Tuesday, 9 July 2013


The Isle of Whithorn is one of those 'islands' around the country's coast that are not actually islands.  "The Isle" as it is known locally is a village around 3 miles from Whithorn, encompassing a small peninsula with Isle Head at its tip.

The area to the south of Monreith is full of reminders of St Ninian, a Christian saint who lived in the area around the 4th/5th centuries, and the first Christian missionary to come to Scotland, arriving by sea from Cumbria.  A short distance along the coast to the south-east of Monreith is St Ninian's Cave, where reminders of the saint's presence remain in the form of Christian crosses carved into the cave walls.  In the town of Whithorn, 4 miles from the coast, the Priory and Museum displays archaeological finds which include crosses, stones etc. associated with the saint.  Meanwhile, at Isle Of Whithorn, a village with a causeway leading to a rocky peninsula which used to be an island, there is a ruined 13th century chapel named after St Ninian.  The village was granted the status of Royal Burgh in 1663, and its harbour was once one of the most important in the area.  Monks from nearby Whithorn Priory used to keep their fish in a fish yard there.  Fish and seafood are still landed at the harbour today by boats from the locality and from the Isle Of Man, and for more pleasurable pursuits afloat the Wigtown Bay Sailing Club is based here.  One of the most prominent features in the area is The Cairn, whre a square white tower has long been used as a navigational aid, a fact which was not lost on the military during the Second World War when a tracking station was established here for anti-aircraft gunnery practice.  Those with the energy to climb up to The Cairn are rewarded with fabulous views of the Kirkcudbright coast, the mountains of the Lake District over in England and the Isle Of Man.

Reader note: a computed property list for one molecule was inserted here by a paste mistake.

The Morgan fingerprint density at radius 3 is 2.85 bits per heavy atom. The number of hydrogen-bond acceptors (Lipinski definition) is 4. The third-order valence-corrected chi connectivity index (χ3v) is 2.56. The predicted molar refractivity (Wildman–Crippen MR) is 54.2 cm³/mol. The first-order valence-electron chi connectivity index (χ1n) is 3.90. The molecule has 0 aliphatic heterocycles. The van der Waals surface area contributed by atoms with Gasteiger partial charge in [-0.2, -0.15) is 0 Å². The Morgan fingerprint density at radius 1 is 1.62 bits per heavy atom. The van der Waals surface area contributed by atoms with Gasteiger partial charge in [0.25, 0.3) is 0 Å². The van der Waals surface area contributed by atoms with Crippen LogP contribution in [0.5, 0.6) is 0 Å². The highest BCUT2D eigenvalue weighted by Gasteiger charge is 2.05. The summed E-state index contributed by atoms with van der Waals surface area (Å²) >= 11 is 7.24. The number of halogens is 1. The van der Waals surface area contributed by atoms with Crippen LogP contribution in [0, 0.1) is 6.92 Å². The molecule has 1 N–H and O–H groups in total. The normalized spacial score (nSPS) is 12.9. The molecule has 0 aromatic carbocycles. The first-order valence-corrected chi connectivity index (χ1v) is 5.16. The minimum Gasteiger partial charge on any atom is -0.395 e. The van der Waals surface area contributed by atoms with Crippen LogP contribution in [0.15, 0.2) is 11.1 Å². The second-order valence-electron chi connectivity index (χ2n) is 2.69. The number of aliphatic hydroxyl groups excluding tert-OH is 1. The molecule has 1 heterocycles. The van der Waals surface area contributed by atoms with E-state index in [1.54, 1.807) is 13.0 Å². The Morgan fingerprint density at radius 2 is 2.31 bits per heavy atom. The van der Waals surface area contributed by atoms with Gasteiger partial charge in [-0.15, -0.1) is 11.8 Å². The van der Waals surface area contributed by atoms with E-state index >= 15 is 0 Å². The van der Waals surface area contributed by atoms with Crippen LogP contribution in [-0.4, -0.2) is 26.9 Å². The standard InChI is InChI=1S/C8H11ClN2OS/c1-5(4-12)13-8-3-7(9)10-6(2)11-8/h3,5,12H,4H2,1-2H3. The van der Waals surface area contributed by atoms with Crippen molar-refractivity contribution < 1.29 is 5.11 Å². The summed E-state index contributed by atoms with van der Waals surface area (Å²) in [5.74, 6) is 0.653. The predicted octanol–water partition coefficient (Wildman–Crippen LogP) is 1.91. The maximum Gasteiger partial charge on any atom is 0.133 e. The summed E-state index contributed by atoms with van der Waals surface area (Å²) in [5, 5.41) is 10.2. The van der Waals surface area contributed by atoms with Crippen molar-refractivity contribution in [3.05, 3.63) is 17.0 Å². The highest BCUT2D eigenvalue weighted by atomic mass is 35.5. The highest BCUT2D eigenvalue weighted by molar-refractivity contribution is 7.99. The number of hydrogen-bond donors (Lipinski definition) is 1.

Map of the area. 

File:Isle of Whithorn Harbour - geograph.org.uk - 214189.jpg
Isle of Whithorn Harbour. Photo by David Medcalf, via Wikimedia Commons

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